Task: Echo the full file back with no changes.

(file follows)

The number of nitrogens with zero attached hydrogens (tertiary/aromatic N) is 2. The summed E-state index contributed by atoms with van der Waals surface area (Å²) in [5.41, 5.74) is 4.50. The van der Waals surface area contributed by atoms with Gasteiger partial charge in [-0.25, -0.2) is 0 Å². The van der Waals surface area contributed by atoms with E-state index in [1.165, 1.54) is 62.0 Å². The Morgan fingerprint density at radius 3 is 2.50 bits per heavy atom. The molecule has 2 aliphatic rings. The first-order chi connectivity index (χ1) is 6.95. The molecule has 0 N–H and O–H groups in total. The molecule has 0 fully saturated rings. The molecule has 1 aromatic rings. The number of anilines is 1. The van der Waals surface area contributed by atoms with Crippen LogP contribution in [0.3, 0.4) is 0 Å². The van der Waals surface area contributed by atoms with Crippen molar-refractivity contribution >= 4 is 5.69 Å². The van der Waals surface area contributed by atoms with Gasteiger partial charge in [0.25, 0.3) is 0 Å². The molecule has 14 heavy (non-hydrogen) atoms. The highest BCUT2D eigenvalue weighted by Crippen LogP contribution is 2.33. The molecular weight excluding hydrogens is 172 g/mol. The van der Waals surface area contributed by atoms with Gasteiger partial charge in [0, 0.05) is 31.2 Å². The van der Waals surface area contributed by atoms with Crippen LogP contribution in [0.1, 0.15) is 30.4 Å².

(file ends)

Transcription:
The number of nitrogens with zero attached hydrogens (tertiary/aromatic N) is 2. The summed E-state index contributed by atoms with van der Waals surface area (Å²) in [5.41, 5.74) is 4.50. The van der Waals surface area contributed by atoms with Gasteiger partial charge in [-0.25, -0.2) is 0 Å². The van der Waals surface area contributed by atoms with E-state index in [1.165, 1.54) is 62.0 Å². The Morgan fingerprint density at radius 3 is 2.50 bits per heavy atom. The molecule has 2 aliphatic rings. The first-order chi connectivity index (χ1) is 6.95. The molecule has 0 N–H and O–H groups in total. The molecule has 0 fully saturated rings. The molecule has 1 aromatic rings. The number of anilines is 1. The van der Waals surface area contributed by atoms with Crippen LogP contribution in [0.3, 0.4) is 0 Å². The van der Waals surface area contributed by atoms with Crippen molar-refractivity contribution >= 4 is 5.69 Å². The van der Waals surface area contributed by atoms with Gasteiger partial charge in [0.25, 0.3) is 0 Å². The molecule has 14 heavy (non-hydrogen) atoms. The highest BCUT2D eigenvalue weighted by Crippen LogP contribution is 2.33. The molecular weight excluding hydrogens is 172 g/mol. The van der Waals surface area contributed by atoms with Gasteiger partial charge in [0, 0.05) is 31.2 Å². The van der Waals surface area contributed by atoms with Crippen LogP contribution in [0.1, 0.15) is 30.4 Å².